Human rights study exposes “inhumane” conditions in prisons

Human rights study exposes “inhumane” conditions in prisons

Human rights study exposes “inhumane” conditions in prisons

Written by Hassaan Shazuli

04 Dec, 2020 | 10:24 am

COLOMBO (News1st): Sri Lanka’s prisons offer “inhumane” living conditions for inmates, far below the threshold of basic living standards, a human rights commission study has revealed.

Some horrific conditions included overcrowding in cells infested with “mosquitoes and bedbugs as well as rats and pigeons”, and the dilapidated condition of buildings.

“Even when I was in the cell, they treated me like a dog who is caged inside and is unable to use the toilet,” a prisoner had told the researchers.

“Disaster management policies and evacuation protocols were absent in all prisons visited by the Commission,” the human rights commission of Sri Lanka (HRCSL) observed.

It found that young offenders below the age of 15 were being held in adult prisons, contrary to international standards.

The study also drew attention to unhygienic conditions of prison kitchens, resulting in an unsatisfactory quality of food, that several inmates said were tasteless and watery.

“…prepared food was often left open and exposed to spoilage, particularly due to the clogged drains and damp floors in kitchens that are ideal breeding ground for bacteria,” the report read.

It noted that food wastage in prisons was high due to the poor quality.

The study carried out by a team of 32 researchers also found that the prisoners’ access to healthcare — that was unsatisfactory — fell far below the required limits.

“It has also been alleged that delayed medical treatment at night has caused multiple prisoners to succumb to their illnesses,” the HRCSL said.

Some doctors had told prisoners that they should be able to bear the illness given the gravity of the crimes that they had committed, severely affecting their psychological well-being.

Among other serious problems highlighted in the study were the lack of efficiency in the grievance mechanism, contact with the outside world, and the treatment of prisoners.

“…an officer’s treatment of an inmate is often determined by the prisoner’s social standing, race, religion and the offence for which they have been convicted or been accused of committing,” the report revealed.

“The power dynamic between officers and inmates was manifest in their interactions, and prisoners were sometimes observed giving foot massages to, and polishing shoes of the officers”.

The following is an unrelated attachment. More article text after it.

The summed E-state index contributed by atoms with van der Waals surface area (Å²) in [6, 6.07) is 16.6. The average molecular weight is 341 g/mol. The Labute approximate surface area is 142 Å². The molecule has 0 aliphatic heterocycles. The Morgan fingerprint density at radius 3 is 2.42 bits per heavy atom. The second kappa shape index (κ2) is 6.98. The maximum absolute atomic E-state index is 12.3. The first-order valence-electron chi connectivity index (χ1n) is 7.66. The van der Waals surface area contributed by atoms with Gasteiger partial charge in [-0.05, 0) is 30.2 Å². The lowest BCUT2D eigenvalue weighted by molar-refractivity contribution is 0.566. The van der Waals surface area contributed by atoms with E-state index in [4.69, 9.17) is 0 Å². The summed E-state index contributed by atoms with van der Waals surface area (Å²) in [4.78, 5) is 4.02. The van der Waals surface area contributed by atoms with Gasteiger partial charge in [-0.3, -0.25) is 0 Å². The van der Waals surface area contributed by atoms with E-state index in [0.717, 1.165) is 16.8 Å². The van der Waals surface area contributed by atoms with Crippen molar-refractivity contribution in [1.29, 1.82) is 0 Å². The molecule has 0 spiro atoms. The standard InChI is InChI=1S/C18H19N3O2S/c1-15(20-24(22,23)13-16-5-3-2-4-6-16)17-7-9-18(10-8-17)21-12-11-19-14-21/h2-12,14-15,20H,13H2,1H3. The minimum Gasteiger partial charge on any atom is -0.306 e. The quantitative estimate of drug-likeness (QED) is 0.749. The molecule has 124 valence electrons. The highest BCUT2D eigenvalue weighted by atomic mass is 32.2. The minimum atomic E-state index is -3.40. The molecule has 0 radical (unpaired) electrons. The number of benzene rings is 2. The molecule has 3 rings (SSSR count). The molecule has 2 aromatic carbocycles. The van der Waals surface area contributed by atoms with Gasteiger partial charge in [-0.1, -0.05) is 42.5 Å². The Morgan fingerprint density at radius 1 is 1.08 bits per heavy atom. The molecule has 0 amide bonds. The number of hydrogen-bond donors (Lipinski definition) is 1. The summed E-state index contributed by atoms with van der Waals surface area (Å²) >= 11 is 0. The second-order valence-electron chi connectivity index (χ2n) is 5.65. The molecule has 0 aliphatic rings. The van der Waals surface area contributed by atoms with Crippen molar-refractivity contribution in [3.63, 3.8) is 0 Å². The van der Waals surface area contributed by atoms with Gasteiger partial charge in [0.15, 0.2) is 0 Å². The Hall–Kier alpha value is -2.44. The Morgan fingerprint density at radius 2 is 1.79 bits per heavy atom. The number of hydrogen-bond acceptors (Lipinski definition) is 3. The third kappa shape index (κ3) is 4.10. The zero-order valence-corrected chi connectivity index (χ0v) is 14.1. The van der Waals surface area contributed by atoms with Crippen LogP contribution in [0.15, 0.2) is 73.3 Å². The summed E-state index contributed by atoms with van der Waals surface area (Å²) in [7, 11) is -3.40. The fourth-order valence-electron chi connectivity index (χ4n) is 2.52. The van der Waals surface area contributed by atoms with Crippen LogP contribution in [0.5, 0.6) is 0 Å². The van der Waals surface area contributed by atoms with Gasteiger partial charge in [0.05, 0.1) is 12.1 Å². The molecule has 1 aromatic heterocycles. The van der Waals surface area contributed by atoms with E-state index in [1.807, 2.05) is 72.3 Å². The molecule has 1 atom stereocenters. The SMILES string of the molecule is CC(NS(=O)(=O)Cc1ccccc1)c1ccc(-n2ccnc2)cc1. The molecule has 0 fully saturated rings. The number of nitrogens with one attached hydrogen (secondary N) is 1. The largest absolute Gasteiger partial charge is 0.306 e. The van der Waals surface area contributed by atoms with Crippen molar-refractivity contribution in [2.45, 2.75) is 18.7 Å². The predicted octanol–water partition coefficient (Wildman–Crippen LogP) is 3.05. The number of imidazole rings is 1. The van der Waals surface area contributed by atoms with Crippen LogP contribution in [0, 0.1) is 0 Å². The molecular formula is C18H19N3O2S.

The HRCSL, in its study, observed that prisoners were beaten by clubs and wires in the presence of other inmates, often while kneeling or being hung up by their wrist.

“In many prisons, it was alleged that officers inflicted violence while intoxicated,” it said. “Prison officers do not receive training on non-violent means of restraining prisoners and maintaining order”.

Foreign nationals in prisons face worse conditions due to language and cultural barriers, and also the deprived access to IDD calls to contact their families overseas.

“The lack of communication with their family was the single biggest reported grievance mentioned by every foreign national,” the HRCSL said.

It noted that prisoners with disabilities are one of the most vulnerable and disadvantaged groups, making things even worse.

“Prisoners with lower body disabilities complained about the difficulties they face in completing the most basic functions,” the study revealed. “Elderly inmates often find it difficult to receive medical treatment”.

To resolve these problems, the HRCSL has rolled out a raft of recommendations based on improving the conditions of prisons, enhancing prisoner welfare, and reforming the criminal justice system.

“We need to change this place that smells like death, that smells like a graveyard. We must change this,” a prisoner had said.

News1st earlier reported that Sri Lankan prisons exceeded their capacity by a staggering 184.6 percent in 2019.

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